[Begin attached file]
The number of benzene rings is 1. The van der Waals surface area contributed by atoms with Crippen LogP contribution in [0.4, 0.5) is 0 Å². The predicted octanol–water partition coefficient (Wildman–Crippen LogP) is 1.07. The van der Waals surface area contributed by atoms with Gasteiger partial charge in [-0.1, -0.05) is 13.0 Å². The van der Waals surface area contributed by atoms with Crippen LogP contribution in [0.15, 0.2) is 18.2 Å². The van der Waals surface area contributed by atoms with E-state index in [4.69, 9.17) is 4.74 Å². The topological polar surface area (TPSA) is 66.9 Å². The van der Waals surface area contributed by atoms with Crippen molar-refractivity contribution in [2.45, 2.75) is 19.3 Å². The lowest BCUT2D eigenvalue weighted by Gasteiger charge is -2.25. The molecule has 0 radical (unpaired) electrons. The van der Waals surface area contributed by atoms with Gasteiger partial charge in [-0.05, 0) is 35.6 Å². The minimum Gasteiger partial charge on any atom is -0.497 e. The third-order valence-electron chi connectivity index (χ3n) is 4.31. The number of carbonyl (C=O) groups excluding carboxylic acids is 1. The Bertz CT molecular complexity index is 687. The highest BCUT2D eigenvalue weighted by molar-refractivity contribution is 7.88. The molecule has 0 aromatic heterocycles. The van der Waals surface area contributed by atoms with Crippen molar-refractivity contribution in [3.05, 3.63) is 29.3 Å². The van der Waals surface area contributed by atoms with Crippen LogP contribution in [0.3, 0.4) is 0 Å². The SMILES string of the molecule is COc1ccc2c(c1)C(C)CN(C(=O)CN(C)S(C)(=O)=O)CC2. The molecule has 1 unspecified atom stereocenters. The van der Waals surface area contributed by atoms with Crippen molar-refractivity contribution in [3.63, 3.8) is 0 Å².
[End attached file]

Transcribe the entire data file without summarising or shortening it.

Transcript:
The number of benzene rings is 1. The van der Waals surface area contributed by atoms with Crippen LogP contribution in [0.4, 0.5) is 0 Å². The predicted octanol–water partition coefficient (Wildman–Crippen LogP) is 1.07. The van der Waals surface area contributed by atoms with Gasteiger partial charge in [-0.1, -0.05) is 13.0 Å². The van der Waals surface area contributed by atoms with Crippen LogP contribution in [0.15, 0.2) is 18.2 Å². The van der Waals surface area contributed by atoms with E-state index in [4.69, 9.17) is 4.74 Å². The topological polar surface area (TPSA) is 66.9 Å². The van der Waals surface area contributed by atoms with Crippen molar-refractivity contribution in [2.45, 2.75) is 19.3 Å². The lowest BCUT2D eigenvalue weighted by Gasteiger charge is -2.25. The molecule has 0 radical (unpaired) electrons. The van der Waals surface area contributed by atoms with Gasteiger partial charge in [-0.05, 0) is 35.6 Å². The minimum Gasteiger partial charge on any atom is -0.497 e. The third-order valence-electron chi connectivity index (χ3n) is 4.31. The number of carbonyl (C=O) groups excluding carboxylic acids is 1. The Bertz CT molecular complexity index is 687. The highest BCUT2D eigenvalue weighted by molar-refractivity contribution is 7.88. The molecule has 0 aromatic heterocycles. The van der Waals surface area contributed by atoms with Crippen molar-refractivity contribution in [3.05, 3.63) is 29.3 Å². The van der Waals surface area contributed by atoms with Crippen LogP contribution in [0.3, 0.4) is 0 Å². The SMILES string of the molecule is COc1ccc2c(c1)C(C)CN(C(=O)CN(C)S(C)(=O)=O)CC2. The molecule has 1 unspecified atom stereocenters. The van der Waals surface area contributed by atoms with Crippen molar-refractivity contribution in [3.63, 3.8) is 0 Å².